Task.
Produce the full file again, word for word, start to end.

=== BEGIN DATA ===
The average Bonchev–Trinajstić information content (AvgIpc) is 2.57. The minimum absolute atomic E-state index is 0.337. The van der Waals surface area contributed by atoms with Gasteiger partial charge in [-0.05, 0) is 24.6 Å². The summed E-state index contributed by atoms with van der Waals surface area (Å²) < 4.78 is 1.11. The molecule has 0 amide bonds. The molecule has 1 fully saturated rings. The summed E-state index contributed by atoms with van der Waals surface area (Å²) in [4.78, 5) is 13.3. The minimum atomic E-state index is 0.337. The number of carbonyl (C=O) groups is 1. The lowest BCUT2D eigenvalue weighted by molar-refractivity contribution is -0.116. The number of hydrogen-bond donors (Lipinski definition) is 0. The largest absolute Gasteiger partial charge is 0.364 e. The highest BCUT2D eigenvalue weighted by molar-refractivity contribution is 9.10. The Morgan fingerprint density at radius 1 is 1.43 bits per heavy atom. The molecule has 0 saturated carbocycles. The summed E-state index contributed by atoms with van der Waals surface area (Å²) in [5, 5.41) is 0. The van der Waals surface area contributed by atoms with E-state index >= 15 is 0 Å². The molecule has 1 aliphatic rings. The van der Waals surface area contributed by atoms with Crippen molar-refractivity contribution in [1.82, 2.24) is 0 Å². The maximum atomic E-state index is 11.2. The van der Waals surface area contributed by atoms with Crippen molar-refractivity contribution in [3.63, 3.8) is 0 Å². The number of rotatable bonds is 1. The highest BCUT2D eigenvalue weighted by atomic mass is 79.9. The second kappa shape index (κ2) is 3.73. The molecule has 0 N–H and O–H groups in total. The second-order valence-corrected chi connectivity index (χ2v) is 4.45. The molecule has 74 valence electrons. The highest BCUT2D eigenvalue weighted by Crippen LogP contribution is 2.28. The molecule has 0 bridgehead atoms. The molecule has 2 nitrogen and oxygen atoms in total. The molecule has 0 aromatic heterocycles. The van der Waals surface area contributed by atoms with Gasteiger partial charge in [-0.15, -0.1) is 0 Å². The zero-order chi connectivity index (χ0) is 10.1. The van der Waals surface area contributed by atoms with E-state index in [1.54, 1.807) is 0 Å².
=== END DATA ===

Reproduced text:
The average Bonchev–Trinajstić information content (AvgIpc) is 2.57. The minimum absolute atomic E-state index is 0.337. The van der Waals surface area contributed by atoms with Gasteiger partial charge in [-0.05, 0) is 24.6 Å². The summed E-state index contributed by atoms with van der Waals surface area (Å²) < 4.78 is 1.11. The molecule has 0 amide bonds. The molecule has 1 fully saturated rings. The summed E-state index contributed by atoms with van der Waals surface area (Å²) in [4.78, 5) is 13.3. The minimum atomic E-state index is 0.337. The number of carbonyl (C=O) groups is 1. The lowest BCUT2D eigenvalue weighted by molar-refractivity contribution is -0.116. The number of hydrogen-bond donors (Lipinski definition) is 0. The largest absolute Gasteiger partial charge is 0.364 e. The highest BCUT2D eigenvalue weighted by molar-refractivity contribution is 9.10. The Morgan fingerprint density at radius 1 is 1.43 bits per heavy atom. The molecule has 0 saturated carbocycles. The summed E-state index contributed by atoms with van der Waals surface area (Å²) in [5, 5.41) is 0. The van der Waals surface area contributed by atoms with E-state index >= 15 is 0 Å². The molecule has 1 aliphatic rings. The van der Waals surface area contributed by atoms with Crippen molar-refractivity contribution in [1.82, 2.24) is 0 Å². The maximum atomic E-state index is 11.2. The van der Waals surface area contributed by atoms with Crippen molar-refractivity contribution in [3.63, 3.8) is 0 Å². The number of rotatable bonds is 1. The highest BCUT2D eigenvalue weighted by atomic mass is 79.9. The second kappa shape index (κ2) is 3.73. The molecule has 0 N–H and O–H groups in total. The second-order valence-corrected chi connectivity index (χ2v) is 4.45. The molecule has 74 valence electrons. The highest BCUT2D eigenvalue weighted by Crippen LogP contribution is 2.28. The molecule has 0 bridgehead atoms. The molecule has 2 nitrogen and oxygen atoms in total. The molecule has 0 aromatic heterocycles. The van der Waals surface area contributed by atoms with Gasteiger partial charge in [-0.15, -0.1) is 0 Å². The zero-order chi connectivity index (χ0) is 10.1. The van der Waals surface area contributed by atoms with E-state index in [1.54, 1.807) is 0 Å².